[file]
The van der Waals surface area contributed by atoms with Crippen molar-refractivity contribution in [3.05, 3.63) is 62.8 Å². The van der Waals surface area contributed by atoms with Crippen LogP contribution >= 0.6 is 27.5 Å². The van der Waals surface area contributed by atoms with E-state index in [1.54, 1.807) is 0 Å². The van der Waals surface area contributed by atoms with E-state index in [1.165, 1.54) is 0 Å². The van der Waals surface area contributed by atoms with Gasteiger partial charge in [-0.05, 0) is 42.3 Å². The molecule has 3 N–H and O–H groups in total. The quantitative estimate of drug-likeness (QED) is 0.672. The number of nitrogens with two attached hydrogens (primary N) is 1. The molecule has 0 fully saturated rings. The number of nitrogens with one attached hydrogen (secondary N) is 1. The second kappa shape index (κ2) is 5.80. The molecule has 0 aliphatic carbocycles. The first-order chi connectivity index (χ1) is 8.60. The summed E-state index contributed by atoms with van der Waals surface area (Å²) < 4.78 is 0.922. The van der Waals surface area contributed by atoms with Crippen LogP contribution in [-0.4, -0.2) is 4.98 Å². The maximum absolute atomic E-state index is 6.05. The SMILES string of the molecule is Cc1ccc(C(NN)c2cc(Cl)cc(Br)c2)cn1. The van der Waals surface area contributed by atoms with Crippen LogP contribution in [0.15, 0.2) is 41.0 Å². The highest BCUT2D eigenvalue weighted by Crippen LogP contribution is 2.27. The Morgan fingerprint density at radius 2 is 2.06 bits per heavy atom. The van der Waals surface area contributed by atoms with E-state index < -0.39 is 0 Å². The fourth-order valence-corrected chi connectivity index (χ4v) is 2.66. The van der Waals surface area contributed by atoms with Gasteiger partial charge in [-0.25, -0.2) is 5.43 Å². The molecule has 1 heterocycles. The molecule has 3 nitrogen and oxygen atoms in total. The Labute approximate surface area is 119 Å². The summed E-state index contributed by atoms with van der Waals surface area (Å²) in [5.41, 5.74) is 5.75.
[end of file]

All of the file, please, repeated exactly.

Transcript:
The van der Waals surface area contributed by atoms with Crippen molar-refractivity contribution in [3.05, 3.63) is 62.8 Å². The van der Waals surface area contributed by atoms with Crippen LogP contribution >= 0.6 is 27.5 Å². The van der Waals surface area contributed by atoms with E-state index in [1.54, 1.807) is 0 Å². The van der Waals surface area contributed by atoms with E-state index in [1.165, 1.54) is 0 Å². The van der Waals surface area contributed by atoms with Gasteiger partial charge in [-0.05, 0) is 42.3 Å². The molecule has 3 N–H and O–H groups in total. The quantitative estimate of drug-likeness (QED) is 0.672. The number of nitrogens with two attached hydrogens (primary N) is 1. The molecule has 0 fully saturated rings. The number of nitrogens with one attached hydrogen (secondary N) is 1. The second kappa shape index (κ2) is 5.80. The molecule has 0 aliphatic carbocycles. The first-order chi connectivity index (χ1) is 8.60. The summed E-state index contributed by atoms with van der Waals surface area (Å²) < 4.78 is 0.922. The van der Waals surface area contributed by atoms with Crippen LogP contribution in [-0.4, -0.2) is 4.98 Å². The maximum absolute atomic E-state index is 6.05. The SMILES string of the molecule is Cc1ccc(C(NN)c2cc(Cl)cc(Br)c2)cn1. The van der Waals surface area contributed by atoms with Crippen LogP contribution in [0.15, 0.2) is 41.0 Å². The highest BCUT2D eigenvalue weighted by Crippen LogP contribution is 2.27. The Morgan fingerprint density at radius 2 is 2.06 bits per heavy atom. The van der Waals surface area contributed by atoms with E-state index < -0.39 is 0 Å². The fourth-order valence-corrected chi connectivity index (χ4v) is 2.66. The van der Waals surface area contributed by atoms with Gasteiger partial charge in [-0.25, -0.2) is 5.43 Å². The molecule has 1 heterocycles. The molecule has 3 nitrogen and oxygen atoms in total. The Labute approximate surface area is 119 Å². The summed E-state index contributed by atoms with van der Waals surface area (Å²) in [5.41, 5.74) is 5.75.